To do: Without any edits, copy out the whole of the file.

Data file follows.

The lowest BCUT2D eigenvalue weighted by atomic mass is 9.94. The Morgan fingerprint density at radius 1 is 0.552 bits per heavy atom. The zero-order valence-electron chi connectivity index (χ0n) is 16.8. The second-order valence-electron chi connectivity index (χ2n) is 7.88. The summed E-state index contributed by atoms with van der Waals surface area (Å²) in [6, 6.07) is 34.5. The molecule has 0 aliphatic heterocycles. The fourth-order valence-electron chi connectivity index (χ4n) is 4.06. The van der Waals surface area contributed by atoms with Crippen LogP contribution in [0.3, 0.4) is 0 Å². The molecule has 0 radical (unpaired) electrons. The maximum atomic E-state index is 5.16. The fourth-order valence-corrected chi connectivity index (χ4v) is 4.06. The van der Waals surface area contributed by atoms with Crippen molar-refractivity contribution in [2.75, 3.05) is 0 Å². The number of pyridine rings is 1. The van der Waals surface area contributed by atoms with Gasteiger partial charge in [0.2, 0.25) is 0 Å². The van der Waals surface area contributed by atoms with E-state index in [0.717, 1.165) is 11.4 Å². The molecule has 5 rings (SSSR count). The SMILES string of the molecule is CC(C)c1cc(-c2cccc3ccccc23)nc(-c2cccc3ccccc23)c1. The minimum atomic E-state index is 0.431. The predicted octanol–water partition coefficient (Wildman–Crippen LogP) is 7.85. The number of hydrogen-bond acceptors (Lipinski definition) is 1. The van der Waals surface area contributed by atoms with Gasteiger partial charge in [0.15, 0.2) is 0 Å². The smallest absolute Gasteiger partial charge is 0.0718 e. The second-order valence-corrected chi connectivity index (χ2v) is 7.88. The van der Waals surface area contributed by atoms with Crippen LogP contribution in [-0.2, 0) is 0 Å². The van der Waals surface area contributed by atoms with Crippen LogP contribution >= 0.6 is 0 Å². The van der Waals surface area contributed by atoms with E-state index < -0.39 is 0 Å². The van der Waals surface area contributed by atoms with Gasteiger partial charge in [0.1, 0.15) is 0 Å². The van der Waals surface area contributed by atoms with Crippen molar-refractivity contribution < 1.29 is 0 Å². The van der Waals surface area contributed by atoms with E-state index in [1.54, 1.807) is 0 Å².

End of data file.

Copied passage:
The lowest BCUT2D eigenvalue weighted by atomic mass is 9.94. The Morgan fingerprint density at radius 1 is 0.552 bits per heavy atom. The zero-order valence-electron chi connectivity index (χ0n) is 16.8. The second-order valence-electron chi connectivity index (χ2n) is 7.88. The summed E-state index contributed by atoms with van der Waals surface area (Å²) in [6, 6.07) is 34.5. The molecule has 0 aliphatic heterocycles. The fourth-order valence-electron chi connectivity index (χ4n) is 4.06. The van der Waals surface area contributed by atoms with Crippen LogP contribution in [0.3, 0.4) is 0 Å². The molecule has 0 radical (unpaired) electrons. The maximum atomic E-state index is 5.16. The fourth-order valence-corrected chi connectivity index (χ4v) is 4.06. The van der Waals surface area contributed by atoms with Crippen molar-refractivity contribution in [2.75, 3.05) is 0 Å². The number of pyridine rings is 1. The van der Waals surface area contributed by atoms with Gasteiger partial charge in [0.2, 0.25) is 0 Å². The van der Waals surface area contributed by atoms with E-state index in [0.717, 1.165) is 11.4 Å². The molecule has 5 rings (SSSR count). The SMILES string of the molecule is CC(C)c1cc(-c2cccc3ccccc23)nc(-c2cccc3ccccc23)c1. The minimum atomic E-state index is 0.431. The predicted octanol–water partition coefficient (Wildman–Crippen LogP) is 7.85. The number of hydrogen-bond acceptors (Lipinski definition) is 1. The van der Waals surface area contributed by atoms with Gasteiger partial charge in [0.15, 0.2) is 0 Å². The smallest absolute Gasteiger partial charge is 0.0718 e. The second-order valence-corrected chi connectivity index (χ2v) is 7.88. The van der Waals surface area contributed by atoms with Crippen LogP contribution in [-0.2, 0) is 0 Å². The van der Waals surface area contributed by atoms with Crippen LogP contribution >= 0.6 is 0 Å². The van der Waals surface area contributed by atoms with E-state index < -0.39 is 0 Å². The van der Waals surface area contributed by atoms with Gasteiger partial charge in [0.1, 0.15) is 0 Å². The van der Waals surface area contributed by atoms with Crippen molar-refractivity contribution < 1.29 is 0 Å². The van der Waals surface area contributed by atoms with E-state index in [1.54, 1.807) is 0 Å².